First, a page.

Rape T-Shirt Company Boss Says: 'I'm Sorry'
The founder of design brand Solid Gold Bomb has posted an online apology after T-shirts advocating rape and domestic violence appeared for sale on Amazon's website.
The US company was behind tops sloganed 'Keep Calm And Rape' and 'Keep Calm And Hit Her' which prompted a furious response from shoppers and led to their withdrawal from the site.
Michael Fowler, Solid Gold Bomb's founder, headed his lengthy apology: "I am sorry."
He went on to say: "As the party responsible within our company for scripting and creating this automated process that created the matched slogans for this 'Keep Calm' series, I apologise for the offensive response this has created across the world.
"No words can express how I feel about what has occurred and in no way do I condone or promote this serious issue."
Mr Fowler detailed how the slogans on the 'parody series' of Keep Calm T-shirts was generated adding: "These items sat online and on non-indexed servers for the last year and myself and our company had no idea of the issue."
He added: "We simply do not produce poor humour or offensive products."
Repeating his apology, Mr Fowler said: "Currently, our listings have been fully removed and we are working to delete the entire parody series."
Critics of the T-shirts quickly let their feelings be known by posting hundreds of negative comments on the relevant Amazon pages and Twitter.
One online customer, Jody, said: "Your on a roll now Amazon. So not content with supporting and encouraging rape your also advocating violence against women.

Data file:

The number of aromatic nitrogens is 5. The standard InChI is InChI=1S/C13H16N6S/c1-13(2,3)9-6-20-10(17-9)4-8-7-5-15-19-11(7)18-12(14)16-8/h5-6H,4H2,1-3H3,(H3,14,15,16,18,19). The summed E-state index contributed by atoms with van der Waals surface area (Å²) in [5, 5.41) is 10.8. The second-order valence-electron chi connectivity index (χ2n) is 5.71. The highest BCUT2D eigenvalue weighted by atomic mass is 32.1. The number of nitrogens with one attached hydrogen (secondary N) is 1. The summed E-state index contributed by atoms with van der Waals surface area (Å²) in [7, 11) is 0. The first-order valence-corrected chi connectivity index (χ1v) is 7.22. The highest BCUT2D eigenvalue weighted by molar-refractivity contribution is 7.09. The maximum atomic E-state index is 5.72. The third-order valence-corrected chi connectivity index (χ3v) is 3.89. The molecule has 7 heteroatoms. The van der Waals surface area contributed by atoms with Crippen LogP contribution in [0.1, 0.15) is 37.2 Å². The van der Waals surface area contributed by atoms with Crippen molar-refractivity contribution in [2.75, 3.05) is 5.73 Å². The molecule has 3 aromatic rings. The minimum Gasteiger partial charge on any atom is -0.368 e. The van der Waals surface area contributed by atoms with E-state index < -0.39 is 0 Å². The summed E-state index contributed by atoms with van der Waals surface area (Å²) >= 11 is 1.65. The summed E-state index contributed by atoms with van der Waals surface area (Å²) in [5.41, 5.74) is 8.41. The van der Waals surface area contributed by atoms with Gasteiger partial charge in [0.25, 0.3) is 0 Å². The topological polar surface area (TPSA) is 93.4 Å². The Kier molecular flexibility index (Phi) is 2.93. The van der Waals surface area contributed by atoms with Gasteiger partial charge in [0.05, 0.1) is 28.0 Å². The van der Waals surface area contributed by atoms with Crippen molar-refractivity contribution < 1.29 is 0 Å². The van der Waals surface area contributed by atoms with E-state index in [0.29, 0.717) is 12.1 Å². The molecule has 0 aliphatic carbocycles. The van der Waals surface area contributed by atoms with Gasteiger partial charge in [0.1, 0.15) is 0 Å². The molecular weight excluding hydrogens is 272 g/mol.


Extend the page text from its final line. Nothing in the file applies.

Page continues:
"Domestic violence is a crime. Real men don't beat there partners."
Meanwhile, former Labour deputy leader Lord Prescott, tweeted: "First Amazon avoids paying UK tax. Now they're make money from domestic violence."
An e-petition was set up titled "Amazon: Stop Encouraging Gropers", while Labour MP Roberta Blackman-Woods tweeted that "these amazon t shirts are terrible & we must speak out against them".
Solid Gold Bomb said it sends its T-shirts from Worcester in Massachusetts to throughout the US, UK, Germany, Canada and 79 other countries daily.
Amazon typically charges companies 7% of the price, postage and any taxes to list and sell items through its website.
Prior to withdrawal the 'Keep Calm' shirts retailed in Britain for between £14.99 to £16.99 - excluding postage - allowing Amazon to make more than £1.18 on each sale.
Last year Amazon came under fire from MPs and the public over tax avoidance, after it was claimed the company generated UK sales during three years of between £7.6bn and £10.3bn, but paid virtually no corporation tax.
what do you think?
"We simply do not produce poor humour or offensive products." Oh no! You may not think so but I couldn't possibly comment.
What about quality control.arnt these checked before they leave the factory.computer error indeed.and as long as you are sorry thats ok.get real